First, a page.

Resource minister Therese Coffey has reasserted the Government’s commitment to tackle fly-tipping by setting out the range of measures it has backed.
Coffey was replying to a question in the Commons from Conservative MP Andrew Rosindell from Romford, who asked what those plans were.
The minister replied: ”We are committed to tackling fly-tipping and, as set out in the Government’s manifesto, have given local councils the power to issue fixed penalty notices for small-scale fly-tipping.
”These new enforcement tools have been available to councils since May 2016, providing them with an alternative to prosecutions and assisting them in taking a proportionate enforcement response.”
Coffey said the measure built on other Government actions which included:
- Introducing stronger powers for local authorities and the Environment Agency to seize vehicles of those suspected of waste crime.
- Cracking down on offenders by working with the Sentencing Council to ensure sentences act as a real deterrent to offending.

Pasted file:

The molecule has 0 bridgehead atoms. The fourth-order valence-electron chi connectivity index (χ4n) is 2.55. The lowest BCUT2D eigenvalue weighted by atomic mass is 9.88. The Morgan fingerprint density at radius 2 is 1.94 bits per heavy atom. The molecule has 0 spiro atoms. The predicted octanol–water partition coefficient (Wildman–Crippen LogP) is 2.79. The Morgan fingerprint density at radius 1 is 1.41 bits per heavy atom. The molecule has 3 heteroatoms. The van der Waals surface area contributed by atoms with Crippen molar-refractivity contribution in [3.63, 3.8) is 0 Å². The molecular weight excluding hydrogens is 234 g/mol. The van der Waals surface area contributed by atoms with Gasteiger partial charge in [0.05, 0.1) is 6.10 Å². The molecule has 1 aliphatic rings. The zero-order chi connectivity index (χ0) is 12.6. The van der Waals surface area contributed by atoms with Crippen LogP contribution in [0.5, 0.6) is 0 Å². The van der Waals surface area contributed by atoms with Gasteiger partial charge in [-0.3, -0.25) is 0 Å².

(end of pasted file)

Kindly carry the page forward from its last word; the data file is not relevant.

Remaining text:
- Strengthening the waste duty of care by publishing a revised Waste Duty of Care Code of Practice.
- Supporting the industry-led ’Right Waste Right Place’ campaign to promote duty of care which is targeting construction, retail and agricultural businesses.
- Chairing the National Fly-Tipping Prevention Group (NFTPG) to prevent and tackle illegal dumping. The NFTPG includes representatives from central and local government, enforcement authorities, the waste industry and private landowners. It has published a Fly-tipping Partnership Framework outlining best practice.
Coffey was giving evidence to the Efra select committee hearing on food waste on 22 March at the time Parliament was attacked.